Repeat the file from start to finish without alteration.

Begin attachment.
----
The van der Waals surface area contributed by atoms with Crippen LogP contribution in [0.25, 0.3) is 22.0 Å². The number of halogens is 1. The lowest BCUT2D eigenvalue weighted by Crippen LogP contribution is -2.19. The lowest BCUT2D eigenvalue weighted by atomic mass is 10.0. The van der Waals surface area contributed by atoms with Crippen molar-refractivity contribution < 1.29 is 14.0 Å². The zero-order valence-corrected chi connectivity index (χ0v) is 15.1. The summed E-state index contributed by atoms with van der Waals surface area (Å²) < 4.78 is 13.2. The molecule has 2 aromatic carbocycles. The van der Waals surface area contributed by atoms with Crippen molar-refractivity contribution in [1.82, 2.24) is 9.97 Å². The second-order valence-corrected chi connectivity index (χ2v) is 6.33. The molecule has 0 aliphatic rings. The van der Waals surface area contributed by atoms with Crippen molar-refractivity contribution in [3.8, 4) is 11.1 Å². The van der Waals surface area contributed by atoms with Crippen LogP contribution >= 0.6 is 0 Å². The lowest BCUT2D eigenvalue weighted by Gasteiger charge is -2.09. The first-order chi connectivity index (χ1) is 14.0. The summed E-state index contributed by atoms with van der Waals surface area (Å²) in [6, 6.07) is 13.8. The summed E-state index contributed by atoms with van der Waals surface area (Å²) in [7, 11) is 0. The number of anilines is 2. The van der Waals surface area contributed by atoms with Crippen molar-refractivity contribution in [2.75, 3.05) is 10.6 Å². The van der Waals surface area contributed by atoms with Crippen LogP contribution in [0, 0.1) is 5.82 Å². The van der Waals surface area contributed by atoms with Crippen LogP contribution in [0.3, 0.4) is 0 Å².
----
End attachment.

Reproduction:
The van der Waals surface area contributed by atoms with Crippen LogP contribution in [0.25, 0.3) is 22.0 Å². The number of halogens is 1. The lowest BCUT2D eigenvalue weighted by Crippen LogP contribution is -2.19. The lowest BCUT2D eigenvalue weighted by atomic mass is 10.0. The van der Waals surface area contributed by atoms with Crippen molar-refractivity contribution < 1.29 is 14.0 Å². The zero-order valence-corrected chi connectivity index (χ0v) is 15.1. The summed E-state index contributed by atoms with van der Waals surface area (Å²) < 4.78 is 13.2. The molecule has 2 aromatic carbocycles. The van der Waals surface area contributed by atoms with Crippen molar-refractivity contribution in [1.82, 2.24) is 9.97 Å². The second-order valence-corrected chi connectivity index (χ2v) is 6.33. The molecule has 0 aliphatic rings. The van der Waals surface area contributed by atoms with Crippen molar-refractivity contribution in [3.8, 4) is 11.1 Å². The van der Waals surface area contributed by atoms with Crippen LogP contribution >= 0.6 is 0 Å². The lowest BCUT2D eigenvalue weighted by Gasteiger charge is -2.09. The first-order chi connectivity index (χ1) is 14.0. The summed E-state index contributed by atoms with van der Waals surface area (Å²) in [6, 6.07) is 13.8. The summed E-state index contributed by atoms with van der Waals surface area (Å²) in [7, 11) is 0. The number of anilines is 2. The van der Waals surface area contributed by atoms with Crippen molar-refractivity contribution in [2.75, 3.05) is 10.6 Å². The van der Waals surface area contributed by atoms with Crippen LogP contribution in [0, 0.1) is 5.82 Å². The van der Waals surface area contributed by atoms with Crippen LogP contribution in [0.3, 0.4) is 0 Å².